Terri Schlichenmeyer: The Bookworm Sez
Your favorite celebrity lives in a big house.
You’ve never actually visited that big house, but you’ve seen pictures and wow: sumptuous bedrooms with ridiculously huge beds, lush lawns, garage-door-size fireplaces, serious marble bathrooms, and a kitchen that belongs in a five-star French restaurant. It almost makes your place look like a doghouse by comparison.
But – depending on the doghouse – that might be a good thing, as you’ll see in the new book “Rin Tin Tin: The Life and The Legend” by Susan Orlean.
For Leland Duncan, growing up without a father was bad. Being temporarily left in an orphanage by his mother was worse. But each time he was forced to leave behind yet another beloved dog, the pain was almost unbearable.
Memories of abandonment were perhaps on his mind when, while serving in France during World War I, Lee found a litter of puppies in a bombed-out kennel. Feeling a kinship with the animals, he rescued and raised them, and eventually kept his two favorites, naming them after a 1918 French fad.
It was a struggle for Lee to get Nanette and Rin Tin Tin to America, but he wasn’t leaving France without his dogs. Sadly, Nanette sickened and died before Lee could get both dogs to his home in California and while he mourned her death, it was in “Rinty” that Lee saw the most potential.
Dog and master bonded as Lee devoted his life to training Rinty. Lee had a dream of making his dog a star in movies, which was then a relatively new medium. Film footage had been taken of Rinty in action and Lee literally knocked on doors to drum up interest in the pup. He quickly got a contract and Rin Tin Tin just as quickly became a star, complete with tour schedule and private kennel.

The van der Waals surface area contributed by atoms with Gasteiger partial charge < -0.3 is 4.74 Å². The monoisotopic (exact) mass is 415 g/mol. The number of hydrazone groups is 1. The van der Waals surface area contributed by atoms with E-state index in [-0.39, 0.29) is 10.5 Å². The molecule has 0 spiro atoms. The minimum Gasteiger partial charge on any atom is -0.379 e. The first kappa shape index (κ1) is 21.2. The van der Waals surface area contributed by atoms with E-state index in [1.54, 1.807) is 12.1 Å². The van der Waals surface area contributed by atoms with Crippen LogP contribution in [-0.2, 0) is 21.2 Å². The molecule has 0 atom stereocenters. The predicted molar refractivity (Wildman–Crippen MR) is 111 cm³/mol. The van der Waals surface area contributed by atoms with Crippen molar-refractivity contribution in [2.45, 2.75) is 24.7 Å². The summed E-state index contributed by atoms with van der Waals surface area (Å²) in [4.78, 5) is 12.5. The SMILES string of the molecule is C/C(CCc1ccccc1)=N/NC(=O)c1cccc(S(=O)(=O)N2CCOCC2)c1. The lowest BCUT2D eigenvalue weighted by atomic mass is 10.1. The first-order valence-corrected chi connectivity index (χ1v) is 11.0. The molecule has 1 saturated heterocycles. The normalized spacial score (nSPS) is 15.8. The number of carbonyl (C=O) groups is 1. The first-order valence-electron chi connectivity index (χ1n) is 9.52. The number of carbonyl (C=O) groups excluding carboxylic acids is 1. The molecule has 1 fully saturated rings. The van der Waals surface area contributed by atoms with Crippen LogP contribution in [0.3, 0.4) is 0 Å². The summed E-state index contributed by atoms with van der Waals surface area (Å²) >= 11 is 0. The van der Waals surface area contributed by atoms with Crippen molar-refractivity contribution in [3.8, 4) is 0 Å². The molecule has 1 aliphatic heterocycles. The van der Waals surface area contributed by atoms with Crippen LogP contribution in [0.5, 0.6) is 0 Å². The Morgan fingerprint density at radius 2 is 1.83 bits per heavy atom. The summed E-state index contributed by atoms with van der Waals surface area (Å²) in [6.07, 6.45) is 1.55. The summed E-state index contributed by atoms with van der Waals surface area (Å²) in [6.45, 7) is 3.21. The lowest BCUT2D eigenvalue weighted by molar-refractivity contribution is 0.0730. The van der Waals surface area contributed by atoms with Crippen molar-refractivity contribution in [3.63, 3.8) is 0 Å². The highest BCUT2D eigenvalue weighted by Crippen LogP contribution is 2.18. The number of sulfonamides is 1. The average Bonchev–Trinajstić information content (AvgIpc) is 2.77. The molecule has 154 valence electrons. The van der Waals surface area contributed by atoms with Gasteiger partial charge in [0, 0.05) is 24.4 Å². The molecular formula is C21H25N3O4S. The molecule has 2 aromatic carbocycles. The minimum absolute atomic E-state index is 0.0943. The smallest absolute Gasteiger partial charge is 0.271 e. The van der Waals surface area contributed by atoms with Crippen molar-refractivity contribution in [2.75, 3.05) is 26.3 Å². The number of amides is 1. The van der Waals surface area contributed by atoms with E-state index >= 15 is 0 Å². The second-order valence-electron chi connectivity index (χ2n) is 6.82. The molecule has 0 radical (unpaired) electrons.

It’s a sad fact of life, though, that dogs rarely outlive their people. It’s also a fact that nothing lasts forever. Leland Duncan didn’t prepare for either inevitability. Though there were other Rintys and other chances to showcase his dogs’ talents, nothing, for Lee, was ever the same.
Deeply researched and endlessly entertaining, “Rin Tin Tin” is one of those books you just want to savor. That’s a good thing, too, because author Susan Orlean doesn’t hurry her tale at all; instead, she allows readers to wander along in her exploration of her subjects’ lives.
I loved this book, not just because it’s a dog-lover’s treat, but for the sense of time-travel that Orlean brings to it: so much has changed since Rinty made his first movie, and Orlean puts it all into perspective with a little history, a little culture, and some personal references to make things interesting. She also looks at the Rin Tin Tin legacy and the dogfight that came from it.
If you’re a dog lover, a Rin Tin Tin fan, or if you’re feeling a little nostalgic, this is a book to sink your teeth into. For you, “Rin Tin Tin” is something to bring home.
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